Casino Stakes Too High for Hotel Proprietor Hazel McAdams
Casino Stakes Too High for Hotel Proprietor Hazel McAdams
Hotel de Paris proprietor Hazel Burkholder McAdams walked away from a $75,000 cash offer (approximately $1,006,085 USD) in 1946. The proposition to purchase Louis Dupuy’s Hotel de Paris for use as a supper club was made by Ova Elijah “Smiling Charlie” Stephens, a former bell hop in Denver who became a well-known gambler and ex-convict who was arrested 45 times in St. Louis, Missouri and served one jail sentence there.
Stephens was also questioned in the kidnapping of wealthy investment broker Charles Boettcher, Junior. Smiling Charlie served as a go-between for the kidnappers and Boettcher Family. Smiling Charlie was treated with suspicion, but nevertheless given $60,000 ransom money (approximately $1,207,302 USD) by Boettcher’s desperate family. He was returned unharmed, claiming no knowledge of his kidnappers or anything that happened during his kidnapping.
Smiling Charlie was always on the hustle. He made cash offers for real estate to widows facing finances on their own. He made money through farming, real estate sales, and the operation of casinos, hotels, and night clubs. He also bought and sold stocks and traded the commodities of lard, wheat, butter, soybeans, rye, and corn. A couple years earlier, Smiling Charlie purchased the Wolhurst estate from Julia Bennett, widow of real estate mogul Horace Wilson Bennett. The sprawling property was established by Colorado Senator Edward O. Wolcott and was so large, it covered land in both Douglas and Arapahoe counties. Mrs. Bennett expected the home and grounds to be converted into a “fine restaurant and social club.”
Wolhurst, the namesake of the country estate, was a Tudor style mansion with a 60-foot-long library and billiard room perfect for entertaining. After Senator Wolcott’s death in 1905, Thomas F. Walsh bought the property, expanded the residence, made improvements to the grounds, and hosted William Howard Taft, the 27th President of the United States of America. Colorado Pioneers in Picture and Story reported, “The property now stands as a model for vast country estates of wealthy American gentlemen who seek the leisure and comfort of the English nobility.”
In 1910, Walsh sold the estate to realtor Horace W. Bennett and his father-in-law Jerome S. Riche. Horace Bennett, his wife Julia Riche Bennett, and the Riches ran Wolhurst as an English country home. They increased acreage, acquired additional water rights, and introduced dairy farming. Scientific farming and stock breeding were Mr. Bennett’s hobbies. Crops, milk cows, and poultry were raised.
When Mr. Bennett died in 1941, his widow listed the property for sale, and it was subsequently purchased in April 1944 for $78,000 (approximately $1,159,284 USD) by Smiling Charlie and his partner (and son-in-law) Edward J. “Eddie” Jordan or Eddy Jordon for use as the fashionable Wolhurst Saddle Club. Smiling Charlie was fresh-out-of-prison for assault and attempted murder; nonetheless, each man chipped in $14,000 cash and the remaining $50,000 was executed through a deed of trust. Smiling Charlie had the financial resources to add 750 additional acres to the property, which served as a posh supper club, athletic club offering swimming and horseback riding, and gambling house for prominent Denver residents. The city’s elite played dice and poker games, slot machines, and roulette wheels.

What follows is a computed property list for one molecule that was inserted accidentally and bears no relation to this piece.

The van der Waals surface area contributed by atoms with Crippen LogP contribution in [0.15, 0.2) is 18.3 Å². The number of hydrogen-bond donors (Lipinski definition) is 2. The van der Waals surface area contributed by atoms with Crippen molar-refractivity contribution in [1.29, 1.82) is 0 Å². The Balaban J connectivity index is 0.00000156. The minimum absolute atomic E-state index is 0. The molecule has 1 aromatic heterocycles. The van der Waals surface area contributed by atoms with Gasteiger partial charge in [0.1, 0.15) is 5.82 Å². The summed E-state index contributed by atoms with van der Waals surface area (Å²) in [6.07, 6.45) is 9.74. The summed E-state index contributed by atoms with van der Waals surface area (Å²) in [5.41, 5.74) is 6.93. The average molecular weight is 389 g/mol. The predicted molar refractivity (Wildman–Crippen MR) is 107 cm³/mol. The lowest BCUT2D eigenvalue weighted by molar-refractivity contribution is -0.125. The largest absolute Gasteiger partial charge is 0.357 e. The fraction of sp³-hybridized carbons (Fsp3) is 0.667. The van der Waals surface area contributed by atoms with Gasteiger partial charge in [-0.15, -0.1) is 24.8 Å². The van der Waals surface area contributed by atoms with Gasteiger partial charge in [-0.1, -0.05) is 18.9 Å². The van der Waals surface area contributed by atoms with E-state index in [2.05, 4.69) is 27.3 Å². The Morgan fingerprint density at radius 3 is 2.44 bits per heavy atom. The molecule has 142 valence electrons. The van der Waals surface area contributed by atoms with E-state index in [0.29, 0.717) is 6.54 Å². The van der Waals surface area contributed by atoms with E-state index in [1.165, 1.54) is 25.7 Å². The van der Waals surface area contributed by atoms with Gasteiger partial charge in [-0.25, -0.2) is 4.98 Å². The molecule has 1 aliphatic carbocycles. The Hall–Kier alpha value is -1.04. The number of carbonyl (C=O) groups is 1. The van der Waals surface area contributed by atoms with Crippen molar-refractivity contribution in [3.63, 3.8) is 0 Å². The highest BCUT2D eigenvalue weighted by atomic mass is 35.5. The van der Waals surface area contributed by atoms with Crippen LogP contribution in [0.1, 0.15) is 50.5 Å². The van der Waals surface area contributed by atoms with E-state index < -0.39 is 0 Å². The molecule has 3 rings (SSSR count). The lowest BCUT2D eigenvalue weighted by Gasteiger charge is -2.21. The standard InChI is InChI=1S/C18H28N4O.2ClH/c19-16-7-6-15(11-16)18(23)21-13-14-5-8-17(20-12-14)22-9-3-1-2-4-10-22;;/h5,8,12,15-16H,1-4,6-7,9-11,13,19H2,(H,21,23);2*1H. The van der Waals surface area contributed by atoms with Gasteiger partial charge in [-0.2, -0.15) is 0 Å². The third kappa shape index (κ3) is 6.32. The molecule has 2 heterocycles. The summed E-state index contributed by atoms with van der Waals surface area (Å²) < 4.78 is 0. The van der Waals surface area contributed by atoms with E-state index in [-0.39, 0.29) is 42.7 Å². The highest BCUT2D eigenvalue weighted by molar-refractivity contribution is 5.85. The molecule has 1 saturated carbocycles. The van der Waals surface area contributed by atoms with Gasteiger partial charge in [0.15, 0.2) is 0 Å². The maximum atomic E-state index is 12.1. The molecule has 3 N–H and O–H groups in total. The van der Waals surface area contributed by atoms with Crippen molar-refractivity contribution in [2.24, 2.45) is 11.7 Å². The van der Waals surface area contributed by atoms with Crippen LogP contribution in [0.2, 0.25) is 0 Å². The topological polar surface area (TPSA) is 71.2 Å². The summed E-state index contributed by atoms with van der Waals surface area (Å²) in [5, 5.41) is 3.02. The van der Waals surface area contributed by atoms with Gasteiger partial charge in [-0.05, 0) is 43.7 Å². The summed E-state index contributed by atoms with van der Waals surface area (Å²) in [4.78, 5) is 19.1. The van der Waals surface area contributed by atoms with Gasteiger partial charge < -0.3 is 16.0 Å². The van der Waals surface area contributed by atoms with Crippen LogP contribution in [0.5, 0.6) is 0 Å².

A holdup of Wolhurst’s high rolling patrons occurred on Sunday, March 10, 1946, when thirteen “heavily armed bandits” (one brandishing a machine gun) made off with $75,000 in cash and another $75,000 in cash from men’s wallets and jewelry from women guests. The robbery took just 15 minutes and went unreported. When Sheriff H. Robert Campbell asked club manager Eddie Jordan about the disturbance, he replied there had been none. In fact, authorities had not a “single clue,” including no complaints filed, no accounts of what was taken, no description of the robbers, and no insurance claims filed.
The following month, authorities padlocked Wolhurst Saddle Club. The injunction was granted by District Judge G. Russell Miller when some Denver residents testified to gambling at the establishment. According to The Record Journal of Douglas County, it was “the first public admission of a fact which has long been known.” One of the people who testified was Morey Goldberg, owner of Goldberg’s Furniture and Imperial Furniture Company.